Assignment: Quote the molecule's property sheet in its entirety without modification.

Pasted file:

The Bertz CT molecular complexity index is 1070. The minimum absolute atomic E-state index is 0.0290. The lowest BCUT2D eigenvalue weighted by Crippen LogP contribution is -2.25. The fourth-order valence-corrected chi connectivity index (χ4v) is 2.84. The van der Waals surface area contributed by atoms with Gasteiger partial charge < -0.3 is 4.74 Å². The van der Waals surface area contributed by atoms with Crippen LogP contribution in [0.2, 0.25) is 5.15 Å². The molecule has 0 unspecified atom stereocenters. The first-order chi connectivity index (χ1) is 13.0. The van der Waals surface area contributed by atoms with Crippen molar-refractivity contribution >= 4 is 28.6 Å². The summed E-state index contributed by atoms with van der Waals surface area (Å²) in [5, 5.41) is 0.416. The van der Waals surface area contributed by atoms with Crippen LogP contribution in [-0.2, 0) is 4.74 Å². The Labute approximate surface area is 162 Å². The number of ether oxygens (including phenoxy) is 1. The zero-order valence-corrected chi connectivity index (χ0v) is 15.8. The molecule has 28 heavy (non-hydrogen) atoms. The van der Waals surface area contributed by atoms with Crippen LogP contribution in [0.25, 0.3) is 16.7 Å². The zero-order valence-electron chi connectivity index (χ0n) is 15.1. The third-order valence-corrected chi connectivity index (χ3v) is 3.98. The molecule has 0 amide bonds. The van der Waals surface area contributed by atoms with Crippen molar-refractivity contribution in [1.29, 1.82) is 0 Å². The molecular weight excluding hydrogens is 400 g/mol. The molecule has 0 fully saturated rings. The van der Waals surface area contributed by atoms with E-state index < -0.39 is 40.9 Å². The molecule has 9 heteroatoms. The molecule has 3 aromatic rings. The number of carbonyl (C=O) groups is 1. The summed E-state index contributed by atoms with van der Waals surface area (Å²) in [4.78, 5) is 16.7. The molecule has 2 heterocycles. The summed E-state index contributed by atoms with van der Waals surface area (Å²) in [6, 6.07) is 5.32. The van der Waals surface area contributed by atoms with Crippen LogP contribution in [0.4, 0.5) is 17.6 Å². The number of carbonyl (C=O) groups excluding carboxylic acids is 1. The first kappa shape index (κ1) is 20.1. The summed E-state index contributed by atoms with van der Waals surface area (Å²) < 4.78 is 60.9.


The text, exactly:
The Bertz CT molecular complexity index is 1070. The minimum absolute atomic E-state index is 0.0290. The lowest BCUT2D eigenvalue weighted by Crippen LogP contribution is -2.25. The fourth-order valence-corrected chi connectivity index (χ4v) is 2.84. The van der Waals surface area contributed by atoms with Gasteiger partial charge < -0.3 is 4.74 Å². The van der Waals surface area contributed by atoms with Crippen LogP contribution in [0.2, 0.25) is 5.15 Å². The molecule has 0 unspecified atom stereocenters. The first-order chi connectivity index (χ1) is 13.0. The van der Waals surface area contributed by atoms with Crippen molar-refractivity contribution >= 4 is 28.6 Å². The summed E-state index contributed by atoms with van der Waals surface area (Å²) in [5, 5.41) is 0.416. The van der Waals surface area contributed by atoms with Crippen LogP contribution in [-0.2, 0) is 4.74 Å². The Labute approximate surface area is 162 Å². The number of ether oxygens (including phenoxy) is 1. The zero-order valence-corrected chi connectivity index (χ0v) is 15.8. The molecule has 28 heavy (non-hydrogen) atoms. The van der Waals surface area contributed by atoms with Crippen LogP contribution in [0.25, 0.3) is 16.7 Å². The zero-order valence-electron chi connectivity index (χ0n) is 15.1. The third-order valence-corrected chi connectivity index (χ3v) is 3.98. The molecule has 0 amide bonds. The van der Waals surface area contributed by atoms with Crippen molar-refractivity contribution in [1.29, 1.82) is 0 Å². The molecular weight excluding hydrogens is 400 g/mol. The molecule has 0 fully saturated rings. The van der Waals surface area contributed by atoms with E-state index < -0.39 is 40.9 Å². The molecule has 9 heteroatoms. The molecule has 3 aromatic rings. The number of carbonyl (C=O) groups is 1. The summed E-state index contributed by atoms with van der Waals surface area (Å²) in [4.78, 5) is 16.7. The molecule has 2 heterocycles. The summed E-state index contributed by atoms with van der Waals surface area (Å²) in [6, 6.07) is 5.32. The van der Waals surface area contributed by atoms with Crippen LogP contribution in [0.4, 0.5) is 17.6 Å². The number of carbonyl (C=O) groups excluding carboxylic acids is 1. The first kappa shape index (κ1) is 20.1. The summed E-state index contributed by atoms with van der Waals surface area (Å²) < 4.78 is 60.9.